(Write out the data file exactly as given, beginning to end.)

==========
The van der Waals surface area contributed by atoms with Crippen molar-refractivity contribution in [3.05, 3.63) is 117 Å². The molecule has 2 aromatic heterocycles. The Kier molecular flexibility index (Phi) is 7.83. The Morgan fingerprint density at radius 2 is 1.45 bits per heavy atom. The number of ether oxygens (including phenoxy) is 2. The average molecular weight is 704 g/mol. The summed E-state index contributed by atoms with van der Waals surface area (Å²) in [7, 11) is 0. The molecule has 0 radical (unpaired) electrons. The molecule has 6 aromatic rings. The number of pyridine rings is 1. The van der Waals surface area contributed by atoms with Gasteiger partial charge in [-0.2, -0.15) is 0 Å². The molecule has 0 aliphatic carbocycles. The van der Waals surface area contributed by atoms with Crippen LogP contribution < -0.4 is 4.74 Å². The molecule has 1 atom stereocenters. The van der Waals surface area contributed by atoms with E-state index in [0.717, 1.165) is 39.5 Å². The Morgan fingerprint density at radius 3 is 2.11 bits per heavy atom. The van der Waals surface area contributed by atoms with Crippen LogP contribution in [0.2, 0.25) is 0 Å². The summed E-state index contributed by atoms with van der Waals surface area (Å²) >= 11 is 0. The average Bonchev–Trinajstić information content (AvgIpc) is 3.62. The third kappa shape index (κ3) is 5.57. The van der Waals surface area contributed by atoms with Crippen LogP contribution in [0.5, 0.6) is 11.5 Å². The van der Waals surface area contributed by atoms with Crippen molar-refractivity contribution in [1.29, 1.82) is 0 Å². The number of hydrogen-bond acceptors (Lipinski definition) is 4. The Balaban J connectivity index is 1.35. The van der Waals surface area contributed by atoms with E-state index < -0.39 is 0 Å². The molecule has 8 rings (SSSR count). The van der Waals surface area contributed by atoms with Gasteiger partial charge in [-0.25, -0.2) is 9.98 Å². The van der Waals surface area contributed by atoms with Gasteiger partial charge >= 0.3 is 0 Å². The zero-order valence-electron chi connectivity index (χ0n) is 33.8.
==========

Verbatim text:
The van der Waals surface area contributed by atoms with Crippen molar-refractivity contribution in [3.05, 3.63) is 117 Å². The molecule has 2 aromatic heterocycles. The Kier molecular flexibility index (Phi) is 7.83. The Morgan fingerprint density at radius 2 is 1.45 bits per heavy atom. The number of ether oxygens (including phenoxy) is 2. The average molecular weight is 704 g/mol. The summed E-state index contributed by atoms with van der Waals surface area (Å²) in [7, 11) is 0. The molecule has 0 radical (unpaired) electrons. The molecule has 6 aromatic rings. The number of pyridine rings is 1. The van der Waals surface area contributed by atoms with Gasteiger partial charge in [-0.2, -0.15) is 0 Å². The molecule has 0 aliphatic carbocycles. The van der Waals surface area contributed by atoms with Crippen LogP contribution < -0.4 is 4.74 Å². The molecule has 1 atom stereocenters. The van der Waals surface area contributed by atoms with E-state index in [0.717, 1.165) is 39.5 Å². The Morgan fingerprint density at radius 3 is 2.11 bits per heavy atom. The van der Waals surface area contributed by atoms with Crippen LogP contribution in [0.2, 0.25) is 0 Å². The summed E-state index contributed by atoms with van der Waals surface area (Å²) >= 11 is 0. The average Bonchev–Trinajstić information content (AvgIpc) is 3.62. The third kappa shape index (κ3) is 5.57. The van der Waals surface area contributed by atoms with Crippen LogP contribution in [0.5, 0.6) is 11.5 Å². The van der Waals surface area contributed by atoms with Crippen molar-refractivity contribution in [1.29, 1.82) is 0 Å². The number of hydrogen-bond acceptors (Lipinski definition) is 4. The Balaban J connectivity index is 1.35. The van der Waals surface area contributed by atoms with E-state index < -0.39 is 0 Å². The molecule has 8 rings (SSSR count). The van der Waals surface area contributed by atoms with Gasteiger partial charge in [-0.25, -0.2) is 9.98 Å². The van der Waals surface area contributed by atoms with Gasteiger partial charge >= 0.3 is 0 Å². The zero-order valence-electron chi connectivity index (χ0n) is 33.8.